Keeping Middle School Students on Track for Success: Risk Identification and Intervention in the Middle Grades
Published January 2014
The middle school years are critical to children’s future success in high school and beyond, making these grades a crucial time for identifying struggling students and intervening appropriately. Some schools in New York City, and throughout the country, have developed early warning systems so principals and teachers are able to spot these students and help them get back on track.
CCC’s new brief, Keeping Middle School Students on Track for Success: Risk Identification and Intervention in the Middle Grades, includes findings and recommendations from our research designed to document national best practices and explore how NYC specifically is handling intervention for middle school students.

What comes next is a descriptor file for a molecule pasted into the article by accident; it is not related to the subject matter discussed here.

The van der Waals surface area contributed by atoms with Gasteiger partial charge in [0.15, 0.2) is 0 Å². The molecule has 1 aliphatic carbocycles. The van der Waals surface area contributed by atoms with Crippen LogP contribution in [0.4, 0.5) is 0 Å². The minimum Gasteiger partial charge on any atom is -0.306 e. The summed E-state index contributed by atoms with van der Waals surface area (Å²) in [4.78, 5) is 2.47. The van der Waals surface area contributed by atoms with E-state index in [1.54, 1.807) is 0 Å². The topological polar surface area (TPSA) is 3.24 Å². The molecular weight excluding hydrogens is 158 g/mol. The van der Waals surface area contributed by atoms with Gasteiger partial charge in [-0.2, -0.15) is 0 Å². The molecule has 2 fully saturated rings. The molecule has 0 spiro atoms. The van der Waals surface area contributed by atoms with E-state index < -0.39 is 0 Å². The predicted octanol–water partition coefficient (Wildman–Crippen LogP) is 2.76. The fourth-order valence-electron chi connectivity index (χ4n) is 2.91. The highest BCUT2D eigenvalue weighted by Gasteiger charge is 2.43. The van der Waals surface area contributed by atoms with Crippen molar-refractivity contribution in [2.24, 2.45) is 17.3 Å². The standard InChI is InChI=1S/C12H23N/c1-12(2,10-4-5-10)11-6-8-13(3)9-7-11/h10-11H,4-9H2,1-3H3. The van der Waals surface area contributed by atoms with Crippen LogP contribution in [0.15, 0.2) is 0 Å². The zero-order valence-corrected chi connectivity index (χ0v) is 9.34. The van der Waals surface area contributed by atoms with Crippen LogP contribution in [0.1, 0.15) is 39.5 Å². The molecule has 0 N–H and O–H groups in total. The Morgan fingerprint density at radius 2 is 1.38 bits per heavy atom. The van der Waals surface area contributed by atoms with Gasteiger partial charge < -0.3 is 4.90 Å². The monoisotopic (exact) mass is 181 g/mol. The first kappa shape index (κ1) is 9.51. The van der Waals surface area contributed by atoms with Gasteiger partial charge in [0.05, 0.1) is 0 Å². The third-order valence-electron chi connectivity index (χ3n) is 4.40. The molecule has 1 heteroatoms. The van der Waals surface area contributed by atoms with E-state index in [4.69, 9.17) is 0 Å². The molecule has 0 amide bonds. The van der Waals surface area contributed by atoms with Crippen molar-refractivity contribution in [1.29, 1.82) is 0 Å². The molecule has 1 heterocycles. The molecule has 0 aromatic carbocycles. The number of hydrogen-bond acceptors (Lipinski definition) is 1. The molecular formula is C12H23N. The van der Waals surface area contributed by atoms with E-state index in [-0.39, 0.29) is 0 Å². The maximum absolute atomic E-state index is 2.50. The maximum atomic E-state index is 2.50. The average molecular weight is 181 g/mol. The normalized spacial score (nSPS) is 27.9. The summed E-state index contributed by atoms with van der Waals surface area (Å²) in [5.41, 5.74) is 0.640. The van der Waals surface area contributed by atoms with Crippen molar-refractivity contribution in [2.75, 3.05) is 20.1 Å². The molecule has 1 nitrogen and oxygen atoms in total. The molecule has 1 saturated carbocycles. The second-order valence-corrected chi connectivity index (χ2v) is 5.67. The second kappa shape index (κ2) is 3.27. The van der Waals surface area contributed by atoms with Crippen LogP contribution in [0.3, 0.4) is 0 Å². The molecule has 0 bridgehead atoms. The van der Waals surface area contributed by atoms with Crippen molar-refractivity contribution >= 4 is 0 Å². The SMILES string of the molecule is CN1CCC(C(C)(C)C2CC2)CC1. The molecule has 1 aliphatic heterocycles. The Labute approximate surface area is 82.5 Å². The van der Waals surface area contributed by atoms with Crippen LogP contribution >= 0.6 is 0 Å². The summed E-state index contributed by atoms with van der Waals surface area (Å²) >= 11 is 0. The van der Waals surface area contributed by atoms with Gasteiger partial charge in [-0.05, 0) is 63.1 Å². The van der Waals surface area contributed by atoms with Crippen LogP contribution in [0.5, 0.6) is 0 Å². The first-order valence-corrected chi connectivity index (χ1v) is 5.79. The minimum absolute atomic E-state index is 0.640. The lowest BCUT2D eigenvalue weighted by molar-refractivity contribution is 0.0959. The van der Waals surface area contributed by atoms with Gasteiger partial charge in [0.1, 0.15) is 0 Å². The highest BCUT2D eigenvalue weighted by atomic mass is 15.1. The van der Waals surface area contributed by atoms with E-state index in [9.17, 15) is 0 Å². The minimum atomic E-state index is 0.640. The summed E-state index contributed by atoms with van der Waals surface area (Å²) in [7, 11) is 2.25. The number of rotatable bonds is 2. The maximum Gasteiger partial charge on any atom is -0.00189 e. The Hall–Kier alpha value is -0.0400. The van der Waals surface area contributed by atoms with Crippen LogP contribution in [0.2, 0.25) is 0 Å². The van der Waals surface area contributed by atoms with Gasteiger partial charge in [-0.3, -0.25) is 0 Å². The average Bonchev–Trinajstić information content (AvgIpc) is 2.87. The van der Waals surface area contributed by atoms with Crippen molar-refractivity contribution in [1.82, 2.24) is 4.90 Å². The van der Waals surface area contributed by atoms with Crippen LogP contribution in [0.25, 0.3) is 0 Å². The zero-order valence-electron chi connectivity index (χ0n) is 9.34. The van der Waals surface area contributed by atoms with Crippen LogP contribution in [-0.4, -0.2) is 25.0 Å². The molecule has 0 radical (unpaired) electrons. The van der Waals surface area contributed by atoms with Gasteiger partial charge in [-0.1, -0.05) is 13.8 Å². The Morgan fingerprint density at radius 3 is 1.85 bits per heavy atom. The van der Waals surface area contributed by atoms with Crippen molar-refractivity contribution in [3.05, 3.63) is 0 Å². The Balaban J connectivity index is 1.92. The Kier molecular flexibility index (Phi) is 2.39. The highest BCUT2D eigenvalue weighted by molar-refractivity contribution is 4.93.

Through reviews of literature and interviews with education experts, CCC found that a few key indicators, including attendance, behavior and course performance, can help to determine which students are at risk of falling off track. A school’s climate and the capacity of the school to respond to students’ needs are also important in setting students up for success. Schools that have systems in place to identify struggling students and intervene use student data strategically to inform decisions about resources, as well as approaches to instruction, staffing and linkages with community-based organizations.
CCC’s recommendations center on four key themes:
- The use of student data to identify struggling students, as well as to inform interventions.
- The importance of professional development and support for teachers.
- Ongoing support for parent engagement and linkages within communities.
- The expansion of restorative justice approaches to discipline that keep students in the classroom and engaged in school rather than excluding them from school.